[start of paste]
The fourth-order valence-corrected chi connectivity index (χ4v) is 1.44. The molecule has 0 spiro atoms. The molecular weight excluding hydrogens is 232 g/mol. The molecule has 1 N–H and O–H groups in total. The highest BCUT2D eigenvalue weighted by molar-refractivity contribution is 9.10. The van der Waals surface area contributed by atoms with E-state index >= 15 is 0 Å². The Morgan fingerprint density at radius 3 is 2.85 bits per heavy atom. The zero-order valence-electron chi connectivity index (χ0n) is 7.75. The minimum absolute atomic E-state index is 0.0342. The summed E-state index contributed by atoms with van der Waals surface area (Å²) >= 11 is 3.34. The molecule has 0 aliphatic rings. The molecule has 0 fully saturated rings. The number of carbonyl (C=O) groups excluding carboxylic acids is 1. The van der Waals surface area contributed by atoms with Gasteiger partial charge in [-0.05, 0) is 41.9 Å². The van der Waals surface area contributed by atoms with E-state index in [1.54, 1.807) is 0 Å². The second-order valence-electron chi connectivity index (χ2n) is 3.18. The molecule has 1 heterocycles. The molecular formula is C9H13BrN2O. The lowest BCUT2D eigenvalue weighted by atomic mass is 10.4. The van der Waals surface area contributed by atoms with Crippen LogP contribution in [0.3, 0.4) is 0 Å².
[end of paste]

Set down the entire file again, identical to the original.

The fourth-order valence-corrected chi connectivity index (χ4v) is 1.44. The molecule has 0 spiro atoms. The molecular weight excluding hydrogens is 232 g/mol. The molecule has 1 N–H and O–H groups in total. The highest BCUT2D eigenvalue weighted by molar-refractivity contribution is 9.10. The van der Waals surface area contributed by atoms with E-state index >= 15 is 0 Å². The Morgan fingerprint density at radius 3 is 2.85 bits per heavy atom. The zero-order valence-electron chi connectivity index (χ0n) is 7.75. The minimum absolute atomic E-state index is 0.0342. The summed E-state index contributed by atoms with van der Waals surface area (Å²) >= 11 is 3.34. The molecule has 0 aliphatic rings. The molecule has 0 fully saturated rings. The number of carbonyl (C=O) groups excluding carboxylic acids is 1. The van der Waals surface area contributed by atoms with Gasteiger partial charge in [-0.05, 0) is 41.9 Å². The van der Waals surface area contributed by atoms with E-state index in [1.54, 1.807) is 0 Å². The second-order valence-electron chi connectivity index (χ2n) is 3.18. The molecule has 1 heterocycles. The molecular formula is C9H13BrN2O. The lowest BCUT2D eigenvalue weighted by atomic mass is 10.4. The van der Waals surface area contributed by atoms with Crippen LogP contribution in [0.3, 0.4) is 0 Å².